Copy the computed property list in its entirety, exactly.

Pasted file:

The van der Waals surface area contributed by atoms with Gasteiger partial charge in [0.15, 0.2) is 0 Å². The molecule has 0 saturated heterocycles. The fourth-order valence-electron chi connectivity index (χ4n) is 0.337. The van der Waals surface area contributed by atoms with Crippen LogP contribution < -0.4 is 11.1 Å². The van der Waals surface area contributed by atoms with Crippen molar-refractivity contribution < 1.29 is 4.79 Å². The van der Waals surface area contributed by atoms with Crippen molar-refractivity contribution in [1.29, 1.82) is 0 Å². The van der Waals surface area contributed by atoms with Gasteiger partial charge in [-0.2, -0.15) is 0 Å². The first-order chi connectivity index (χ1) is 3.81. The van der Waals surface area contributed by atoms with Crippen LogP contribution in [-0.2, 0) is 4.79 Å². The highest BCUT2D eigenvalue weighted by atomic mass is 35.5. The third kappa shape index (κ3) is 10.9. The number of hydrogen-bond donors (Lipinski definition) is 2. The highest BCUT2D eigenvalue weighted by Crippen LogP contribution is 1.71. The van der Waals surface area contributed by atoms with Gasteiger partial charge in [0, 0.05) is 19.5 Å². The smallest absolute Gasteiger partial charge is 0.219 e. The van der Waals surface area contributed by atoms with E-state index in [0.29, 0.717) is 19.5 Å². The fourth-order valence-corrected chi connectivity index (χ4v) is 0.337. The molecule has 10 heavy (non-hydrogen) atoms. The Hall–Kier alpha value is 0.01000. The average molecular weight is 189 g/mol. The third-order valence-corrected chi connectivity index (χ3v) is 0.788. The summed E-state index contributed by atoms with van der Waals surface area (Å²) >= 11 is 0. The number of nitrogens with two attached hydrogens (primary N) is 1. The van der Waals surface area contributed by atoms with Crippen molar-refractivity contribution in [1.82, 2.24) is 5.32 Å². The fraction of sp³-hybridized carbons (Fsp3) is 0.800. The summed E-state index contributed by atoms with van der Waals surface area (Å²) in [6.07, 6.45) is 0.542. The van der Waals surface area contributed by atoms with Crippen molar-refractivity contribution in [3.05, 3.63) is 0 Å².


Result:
The van der Waals surface area contributed by atoms with Gasteiger partial charge in [0.15, 0.2) is 0 Å². The molecule has 0 saturated heterocycles. The fourth-order valence-electron chi connectivity index (χ4n) is 0.337. The van der Waals surface area contributed by atoms with Crippen LogP contribution < -0.4 is 11.1 Å². The van der Waals surface area contributed by atoms with Crippen molar-refractivity contribution < 1.29 is 4.79 Å². The van der Waals surface area contributed by atoms with Crippen molar-refractivity contribution in [1.29, 1.82) is 0 Å². The van der Waals surface area contributed by atoms with Gasteiger partial charge in [-0.2, -0.15) is 0 Å². The first-order chi connectivity index (χ1) is 3.81. The van der Waals surface area contributed by atoms with Crippen LogP contribution in [-0.2, 0) is 4.79 Å². The highest BCUT2D eigenvalue weighted by atomic mass is 35.5. The third kappa shape index (κ3) is 10.9. The number of hydrogen-bond donors (Lipinski definition) is 2. The highest BCUT2D eigenvalue weighted by Crippen LogP contribution is 1.71. The van der Waals surface area contributed by atoms with Gasteiger partial charge in [0, 0.05) is 19.5 Å². The smallest absolute Gasteiger partial charge is 0.219 e. The van der Waals surface area contributed by atoms with E-state index in [0.29, 0.717) is 19.5 Å². The fourth-order valence-corrected chi connectivity index (χ4v) is 0.337. The molecule has 10 heavy (non-hydrogen) atoms. The Hall–Kier alpha value is 0.01000. The average molecular weight is 189 g/mol. The third-order valence-corrected chi connectivity index (χ3v) is 0.788. The summed E-state index contributed by atoms with van der Waals surface area (Å²) >= 11 is 0. The number of nitrogens with two attached hydrogens (primary N) is 1. The van der Waals surface area contributed by atoms with Crippen molar-refractivity contribution in [1.82, 2.24) is 5.32 Å². The fraction of sp³-hybridized carbons (Fsp3) is 0.800. The summed E-state index contributed by atoms with van der Waals surface area (Å²) in [6.07, 6.45) is 0.542. The van der Waals surface area contributed by atoms with Crippen molar-refractivity contribution in [3.05, 3.63) is 0 Å².